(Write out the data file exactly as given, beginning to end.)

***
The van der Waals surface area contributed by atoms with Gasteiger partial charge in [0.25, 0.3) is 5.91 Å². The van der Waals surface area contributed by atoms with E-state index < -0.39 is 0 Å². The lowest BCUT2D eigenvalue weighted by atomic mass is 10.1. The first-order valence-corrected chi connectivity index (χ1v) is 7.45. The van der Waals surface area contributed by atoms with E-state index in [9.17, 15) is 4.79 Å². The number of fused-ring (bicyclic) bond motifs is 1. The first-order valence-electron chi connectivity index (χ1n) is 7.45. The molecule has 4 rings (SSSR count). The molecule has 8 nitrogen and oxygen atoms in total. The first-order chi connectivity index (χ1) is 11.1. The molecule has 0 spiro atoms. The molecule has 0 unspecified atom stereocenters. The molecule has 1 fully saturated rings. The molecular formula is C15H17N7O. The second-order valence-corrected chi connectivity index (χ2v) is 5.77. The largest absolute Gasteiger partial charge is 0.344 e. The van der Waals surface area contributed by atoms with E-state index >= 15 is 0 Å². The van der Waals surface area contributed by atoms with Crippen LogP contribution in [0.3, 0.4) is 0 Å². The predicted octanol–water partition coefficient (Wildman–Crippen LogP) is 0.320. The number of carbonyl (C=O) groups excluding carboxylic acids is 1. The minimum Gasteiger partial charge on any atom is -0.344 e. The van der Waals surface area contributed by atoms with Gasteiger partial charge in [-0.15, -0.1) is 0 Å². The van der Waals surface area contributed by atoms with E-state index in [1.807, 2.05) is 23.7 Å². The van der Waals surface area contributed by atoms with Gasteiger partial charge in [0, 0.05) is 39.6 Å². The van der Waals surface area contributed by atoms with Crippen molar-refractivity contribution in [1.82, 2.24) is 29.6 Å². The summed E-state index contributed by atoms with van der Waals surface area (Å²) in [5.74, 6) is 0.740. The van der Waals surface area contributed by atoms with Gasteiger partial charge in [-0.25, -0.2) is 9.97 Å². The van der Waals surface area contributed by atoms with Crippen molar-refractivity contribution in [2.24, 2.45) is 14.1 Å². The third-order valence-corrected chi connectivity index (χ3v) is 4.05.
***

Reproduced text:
The van der Waals surface area contributed by atoms with Gasteiger partial charge in [0.25, 0.3) is 5.91 Å². The van der Waals surface area contributed by atoms with E-state index < -0.39 is 0 Å². The lowest BCUT2D eigenvalue weighted by atomic mass is 10.1. The first-order valence-corrected chi connectivity index (χ1v) is 7.45. The van der Waals surface area contributed by atoms with E-state index in [9.17, 15) is 4.79 Å². The number of fused-ring (bicyclic) bond motifs is 1. The first-order valence-electron chi connectivity index (χ1n) is 7.45. The molecule has 4 rings (SSSR count). The molecule has 8 nitrogen and oxygen atoms in total. The first-order chi connectivity index (χ1) is 11.1. The molecule has 0 spiro atoms. The molecule has 0 unspecified atom stereocenters. The molecule has 1 fully saturated rings. The molecular formula is C15H17N7O. The second-order valence-corrected chi connectivity index (χ2v) is 5.77. The largest absolute Gasteiger partial charge is 0.344 e. The van der Waals surface area contributed by atoms with E-state index >= 15 is 0 Å². The van der Waals surface area contributed by atoms with Crippen LogP contribution in [0.3, 0.4) is 0 Å². The predicted octanol–water partition coefficient (Wildman–Crippen LogP) is 0.320. The number of carbonyl (C=O) groups excluding carboxylic acids is 1. The minimum Gasteiger partial charge on any atom is -0.344 e. The van der Waals surface area contributed by atoms with Gasteiger partial charge in [-0.15, -0.1) is 0 Å². The van der Waals surface area contributed by atoms with E-state index in [1.807, 2.05) is 23.7 Å². The van der Waals surface area contributed by atoms with Gasteiger partial charge in [0, 0.05) is 39.6 Å². The van der Waals surface area contributed by atoms with Crippen molar-refractivity contribution in [1.82, 2.24) is 29.6 Å². The summed E-state index contributed by atoms with van der Waals surface area (Å²) in [5.74, 6) is 0.740. The van der Waals surface area contributed by atoms with Gasteiger partial charge in [-0.25, -0.2) is 9.97 Å². The van der Waals surface area contributed by atoms with Crippen molar-refractivity contribution in [2.24, 2.45) is 14.1 Å². The third-order valence-corrected chi connectivity index (χ3v) is 4.05.